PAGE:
Foreign Investors Shy Away From Macedonia

Macedonian PM Nikola Gruevski at a groundbreaking ceremony | Archive photo

In the first eight months of 2014, Macedonia attracted €176 million in FDI, which was 11 €million less than the same period last year, data from the Central Bank show.

Macedonia attracted only €251 million in FDI in 2013, which was the worst score in the region, below Kosovo, which attracted slightly more - €259 million.

By contrast, Montenegro, which has a population one-third of the size of Macedonia's, attracted almost €350 million in FDI in 2013. Albania attracted  €920 million in foreign investment, Serbia  €780 million while Bosnia and Herzegovina ended the year with €300 million.

The disappointing data come only one week after the World Bank's latest "Doing Business" report ranked Macedonia the region's leader in terms of ease in doing business. It was ranked in 30th place overall, moving up one place from last year.

The government used the ranking to boast about its focus on attracting FDI. However, economic experts say that such rankings are an unreliable guide to a country's ability to attract foreign investment.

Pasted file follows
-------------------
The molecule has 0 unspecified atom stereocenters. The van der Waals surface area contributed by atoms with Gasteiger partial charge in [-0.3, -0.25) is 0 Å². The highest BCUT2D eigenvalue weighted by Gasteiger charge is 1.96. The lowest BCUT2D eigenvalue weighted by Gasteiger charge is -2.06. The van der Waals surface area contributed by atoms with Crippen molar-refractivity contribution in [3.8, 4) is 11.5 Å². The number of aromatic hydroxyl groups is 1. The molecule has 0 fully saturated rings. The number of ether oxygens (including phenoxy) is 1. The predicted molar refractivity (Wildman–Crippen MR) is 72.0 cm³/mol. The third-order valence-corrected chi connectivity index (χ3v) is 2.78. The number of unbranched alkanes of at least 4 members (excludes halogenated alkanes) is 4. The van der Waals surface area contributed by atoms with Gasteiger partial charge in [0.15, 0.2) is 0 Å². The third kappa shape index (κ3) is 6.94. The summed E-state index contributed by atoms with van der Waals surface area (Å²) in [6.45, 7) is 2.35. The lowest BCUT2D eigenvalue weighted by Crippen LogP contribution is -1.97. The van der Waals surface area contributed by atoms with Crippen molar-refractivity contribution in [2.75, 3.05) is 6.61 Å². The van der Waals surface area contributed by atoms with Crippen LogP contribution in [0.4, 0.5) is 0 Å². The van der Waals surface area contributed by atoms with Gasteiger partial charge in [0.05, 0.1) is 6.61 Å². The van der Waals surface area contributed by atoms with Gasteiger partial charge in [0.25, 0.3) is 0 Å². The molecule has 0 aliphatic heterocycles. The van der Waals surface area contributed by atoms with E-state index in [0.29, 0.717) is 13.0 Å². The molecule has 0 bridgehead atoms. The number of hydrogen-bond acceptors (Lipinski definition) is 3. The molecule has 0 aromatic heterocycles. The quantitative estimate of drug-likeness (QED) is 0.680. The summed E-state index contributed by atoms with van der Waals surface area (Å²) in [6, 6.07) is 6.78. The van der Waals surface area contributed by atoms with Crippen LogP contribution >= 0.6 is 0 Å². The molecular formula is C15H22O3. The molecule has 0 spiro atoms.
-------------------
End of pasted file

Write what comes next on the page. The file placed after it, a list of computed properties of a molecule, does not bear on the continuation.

"We are mostly attracting investors thanks to the government subsidies we offer. In the long term, this is potentially dangerous because these investors might leave the country once the subsidies run out," economic analyst Slobodan Najdovski observed.

In the last few years, Macedonia has offered investors various benefits, ranging from tax cuts and tax exemptions to subsidies for employees' wages, social and healthcare costs.

Macedonia also offers investors who spend more than €400,000 and employ at least ten people the right to obtain citizenship.


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